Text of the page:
Narcissistic rage is one of the classic behaviors of the narcissist. Most narcissistic victims have experienced serious outbursts of narcissistic rage which can include violent physical attacks, hysteria, screaming and verbal or emotional abuse.
Narcissistic rage covers a wide range of behaviors from aloofness or mild irritability to serious, physically violent attacks. A narcissist often makes unrealistic demands on those closest to them. These demands are often challenged by their partner, family member, or colleague. The narcissist has a fragile ego that cannot stand to ever be wrong or viewed as imperfect, therefore the narcissist responds with feelings of rage and contempt toward the challenger. When challenged or slighted in the least, the narcissist perceives these as outright attacks on him and reacts with rage toward that person in order to regain feelings of superiority and assuage his self esteem.
What is ‘narcissistic rage’?
“Narcissistic rage” is a term coined in 1972 by Heinz Kohut. It occurs when the narcissist perceives he is being personally “attacked” by someone else. When his exaggerated sense of self-worth or sense of entitlement is challenged it often leads to narcissistic rage. Narcissistic rage is a reaction to” narcissistic injury”, i.e., a perceived threat to their self-worth or self-esteem. Narcissistic rage can be either explosive or passive-aggressive, although most people associate the explosive type with the term ‘narcissistic rage’. The explosive rages are just that- explosive, volatile outbursts which may be verbal, physical, or both. A passive-aggressive rage is manifested as withdrawal into a lengthy, sulky silent treatment. Both are means to punish the offender. It is also not uncommon to find an explosive rage followed by passive-aggressive rage (the silent treatment).
For Kohut, narcissistic rage can also be related to narcissists’ need for total control of their environment, including “the need for revenge, for righting a wrong, for undoing a hurt by whatever means”. It may also involve self-protection and preservation, with rage serving to restore a sense of safety and power by destroying that which had threatened the narcissist.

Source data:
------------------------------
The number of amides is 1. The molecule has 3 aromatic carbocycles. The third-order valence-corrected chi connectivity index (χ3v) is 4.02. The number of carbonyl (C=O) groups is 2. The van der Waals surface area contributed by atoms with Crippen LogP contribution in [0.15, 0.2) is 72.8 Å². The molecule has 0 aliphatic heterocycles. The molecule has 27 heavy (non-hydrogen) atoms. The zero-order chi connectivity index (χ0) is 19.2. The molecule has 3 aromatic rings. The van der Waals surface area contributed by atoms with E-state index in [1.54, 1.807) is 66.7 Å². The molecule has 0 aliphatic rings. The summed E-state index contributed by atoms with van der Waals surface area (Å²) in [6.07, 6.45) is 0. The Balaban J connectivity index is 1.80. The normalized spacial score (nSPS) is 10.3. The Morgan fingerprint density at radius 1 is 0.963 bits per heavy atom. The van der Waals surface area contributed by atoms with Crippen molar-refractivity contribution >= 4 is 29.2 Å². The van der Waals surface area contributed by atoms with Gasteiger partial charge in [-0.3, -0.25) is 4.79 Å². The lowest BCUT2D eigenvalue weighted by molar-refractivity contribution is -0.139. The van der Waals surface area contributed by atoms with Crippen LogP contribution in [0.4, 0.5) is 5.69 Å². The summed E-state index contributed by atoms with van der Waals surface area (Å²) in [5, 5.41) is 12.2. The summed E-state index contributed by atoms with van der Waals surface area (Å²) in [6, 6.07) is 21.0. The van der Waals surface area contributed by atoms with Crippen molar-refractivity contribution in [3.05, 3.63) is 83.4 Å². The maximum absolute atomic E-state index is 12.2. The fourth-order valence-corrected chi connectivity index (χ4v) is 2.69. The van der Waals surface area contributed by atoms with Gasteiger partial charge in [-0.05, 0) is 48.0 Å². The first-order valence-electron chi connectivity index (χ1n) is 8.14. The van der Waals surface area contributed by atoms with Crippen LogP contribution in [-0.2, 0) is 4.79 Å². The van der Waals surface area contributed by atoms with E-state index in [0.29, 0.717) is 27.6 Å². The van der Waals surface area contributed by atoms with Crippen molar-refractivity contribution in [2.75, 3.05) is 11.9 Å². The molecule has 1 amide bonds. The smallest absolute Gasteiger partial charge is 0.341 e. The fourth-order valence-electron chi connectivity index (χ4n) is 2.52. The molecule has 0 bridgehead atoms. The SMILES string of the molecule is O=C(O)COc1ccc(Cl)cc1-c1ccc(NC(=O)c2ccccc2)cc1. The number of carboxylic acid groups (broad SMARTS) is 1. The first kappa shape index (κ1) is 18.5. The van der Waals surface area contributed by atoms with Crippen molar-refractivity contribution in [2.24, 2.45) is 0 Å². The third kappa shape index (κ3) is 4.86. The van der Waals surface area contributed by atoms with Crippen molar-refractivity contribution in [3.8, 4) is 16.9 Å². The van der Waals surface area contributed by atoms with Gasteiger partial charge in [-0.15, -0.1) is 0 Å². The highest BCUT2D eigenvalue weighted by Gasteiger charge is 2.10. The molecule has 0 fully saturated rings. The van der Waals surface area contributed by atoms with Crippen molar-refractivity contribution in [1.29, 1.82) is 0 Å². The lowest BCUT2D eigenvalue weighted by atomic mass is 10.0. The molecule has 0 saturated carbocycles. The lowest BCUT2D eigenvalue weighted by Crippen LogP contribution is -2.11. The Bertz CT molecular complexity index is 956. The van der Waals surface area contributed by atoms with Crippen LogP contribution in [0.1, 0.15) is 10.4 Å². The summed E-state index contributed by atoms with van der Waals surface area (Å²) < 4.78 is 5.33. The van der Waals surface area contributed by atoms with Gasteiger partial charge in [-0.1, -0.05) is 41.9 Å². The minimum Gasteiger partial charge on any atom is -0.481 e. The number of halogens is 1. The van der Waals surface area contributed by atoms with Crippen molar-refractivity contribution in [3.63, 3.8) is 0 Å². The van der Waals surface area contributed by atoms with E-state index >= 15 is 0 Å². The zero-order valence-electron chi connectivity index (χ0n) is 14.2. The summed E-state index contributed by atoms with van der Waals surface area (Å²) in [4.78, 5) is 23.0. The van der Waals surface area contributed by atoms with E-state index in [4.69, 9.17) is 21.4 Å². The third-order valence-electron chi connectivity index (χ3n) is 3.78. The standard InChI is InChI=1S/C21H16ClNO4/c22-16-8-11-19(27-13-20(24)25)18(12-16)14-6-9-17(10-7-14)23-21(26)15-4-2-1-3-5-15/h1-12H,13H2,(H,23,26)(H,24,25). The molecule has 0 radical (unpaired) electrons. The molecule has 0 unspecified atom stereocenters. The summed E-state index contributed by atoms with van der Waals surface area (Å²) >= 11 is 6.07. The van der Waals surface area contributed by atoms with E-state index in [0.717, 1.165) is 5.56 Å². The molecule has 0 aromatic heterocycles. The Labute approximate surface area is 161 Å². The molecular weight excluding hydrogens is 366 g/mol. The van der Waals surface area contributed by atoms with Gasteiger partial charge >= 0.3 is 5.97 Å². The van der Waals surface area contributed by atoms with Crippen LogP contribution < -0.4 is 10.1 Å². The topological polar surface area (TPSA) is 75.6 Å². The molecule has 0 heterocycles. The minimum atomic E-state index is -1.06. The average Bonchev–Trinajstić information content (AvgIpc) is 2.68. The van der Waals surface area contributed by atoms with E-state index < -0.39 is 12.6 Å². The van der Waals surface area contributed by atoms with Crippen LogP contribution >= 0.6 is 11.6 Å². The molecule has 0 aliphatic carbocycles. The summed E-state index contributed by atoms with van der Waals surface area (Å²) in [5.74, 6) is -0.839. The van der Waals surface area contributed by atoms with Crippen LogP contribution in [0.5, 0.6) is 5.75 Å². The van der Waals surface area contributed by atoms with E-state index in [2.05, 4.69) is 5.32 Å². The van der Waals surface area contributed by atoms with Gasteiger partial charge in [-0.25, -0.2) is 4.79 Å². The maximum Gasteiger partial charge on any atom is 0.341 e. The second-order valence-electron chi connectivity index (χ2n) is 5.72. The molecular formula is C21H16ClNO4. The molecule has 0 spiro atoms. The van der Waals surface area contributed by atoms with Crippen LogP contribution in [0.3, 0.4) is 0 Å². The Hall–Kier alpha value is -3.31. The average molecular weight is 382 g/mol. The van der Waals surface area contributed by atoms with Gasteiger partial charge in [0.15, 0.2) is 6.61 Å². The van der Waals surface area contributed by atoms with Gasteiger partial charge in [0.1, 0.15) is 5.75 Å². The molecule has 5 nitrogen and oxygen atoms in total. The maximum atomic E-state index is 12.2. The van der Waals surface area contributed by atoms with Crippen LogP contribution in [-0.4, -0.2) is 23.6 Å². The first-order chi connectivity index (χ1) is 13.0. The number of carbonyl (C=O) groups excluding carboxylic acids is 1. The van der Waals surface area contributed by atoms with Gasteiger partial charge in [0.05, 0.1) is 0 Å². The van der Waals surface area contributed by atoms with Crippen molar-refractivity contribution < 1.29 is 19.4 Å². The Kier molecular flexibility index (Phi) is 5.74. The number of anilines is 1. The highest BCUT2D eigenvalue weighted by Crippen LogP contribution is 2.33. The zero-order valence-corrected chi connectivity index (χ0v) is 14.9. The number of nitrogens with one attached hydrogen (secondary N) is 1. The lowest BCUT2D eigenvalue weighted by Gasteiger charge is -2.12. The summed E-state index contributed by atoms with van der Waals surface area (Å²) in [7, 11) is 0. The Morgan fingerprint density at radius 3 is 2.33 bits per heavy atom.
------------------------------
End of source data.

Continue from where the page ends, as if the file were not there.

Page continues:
To the narcissist, the rage is justly directed towards the person that they felt slighted or challenged them; to observers, the rage is irrational and unjust. The fuming rage impairs their cognition, therefore impairing their judgment. During the rage they are prone to shouting, fact distortion and making groundless accusations.
There are several differences between anger and narcissistic rage. Anger is a natural reaction to a frustrating or annoying event. Anger occurs from a rational cause and dissipates after expressing it. The volcanic rage the narcissist feels is different from the anger that people usually feel; it is either irrational or severely blown out of proportion (for example, significant rage as a reaction to an insignificant remark or action).
Therefore, any challenge, disagreement or even mildly negative remark from another person is considered criticism, rejection or mockery. Narcissists perceive these as an all out assault or total betrayal, and go to war with the person who dares to do that to them. A mere slight is apt to result in shouting, screaming, and making absurd accusations against the victim for having such atrocious intentions and actions.
Narcissists utilize “projection” during their rages. They accuse the victim of being selfish, inconsiderate, jealous, dishonest, or conceited but what they are actually projecting is their own feelings of inadequacy in those areas.
Narcissists can, and often do, contradict themselves in the same breath. Sometimes they claim they said something which they did not actually say, blaming the victim for not listening. Or they do actually say something but claim they never did.
What NOT to do